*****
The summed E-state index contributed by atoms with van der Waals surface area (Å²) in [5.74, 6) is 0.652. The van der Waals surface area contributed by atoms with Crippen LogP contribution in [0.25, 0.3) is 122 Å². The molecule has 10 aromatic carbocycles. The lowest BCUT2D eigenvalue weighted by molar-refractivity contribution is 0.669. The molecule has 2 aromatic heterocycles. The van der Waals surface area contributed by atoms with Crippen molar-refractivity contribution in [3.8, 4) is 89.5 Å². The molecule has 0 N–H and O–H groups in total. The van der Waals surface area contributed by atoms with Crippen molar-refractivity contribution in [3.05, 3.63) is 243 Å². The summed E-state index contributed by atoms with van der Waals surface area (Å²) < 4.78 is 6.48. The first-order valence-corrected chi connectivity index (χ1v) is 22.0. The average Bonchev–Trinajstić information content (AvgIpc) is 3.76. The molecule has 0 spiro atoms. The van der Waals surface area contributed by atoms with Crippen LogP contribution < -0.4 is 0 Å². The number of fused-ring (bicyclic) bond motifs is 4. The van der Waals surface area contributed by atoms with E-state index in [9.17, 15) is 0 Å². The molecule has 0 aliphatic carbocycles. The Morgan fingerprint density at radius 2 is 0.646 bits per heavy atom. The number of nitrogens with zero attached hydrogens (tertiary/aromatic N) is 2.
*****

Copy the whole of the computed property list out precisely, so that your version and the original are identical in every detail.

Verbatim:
The summed E-state index contributed by atoms with van der Waals surface area (Å²) in [5.74, 6) is 0.652. The van der Waals surface area contributed by atoms with Crippen LogP contribution in [0.25, 0.3) is 122 Å². The molecule has 10 aromatic carbocycles. The lowest BCUT2D eigenvalue weighted by molar-refractivity contribution is 0.669. The molecule has 2 aromatic heterocycles. The van der Waals surface area contributed by atoms with Crippen molar-refractivity contribution in [3.8, 4) is 89.5 Å². The molecule has 0 N–H and O–H groups in total. The van der Waals surface area contributed by atoms with Crippen molar-refractivity contribution in [3.05, 3.63) is 243 Å². The summed E-state index contributed by atoms with van der Waals surface area (Å²) < 4.78 is 6.48. The first-order valence-corrected chi connectivity index (χ1v) is 22.0. The average Bonchev–Trinajstić information content (AvgIpc) is 3.76. The molecule has 0 spiro atoms. The van der Waals surface area contributed by atoms with Crippen LogP contribution < -0.4 is 0 Å². The number of fused-ring (bicyclic) bond motifs is 4. The van der Waals surface area contributed by atoms with E-state index in [9.17, 15) is 0 Å². The molecule has 0 aliphatic carbocycles. The Morgan fingerprint density at radius 2 is 0.646 bits per heavy atom. The number of nitrogens with zero attached hydrogens (tertiary/aromatic N) is 2.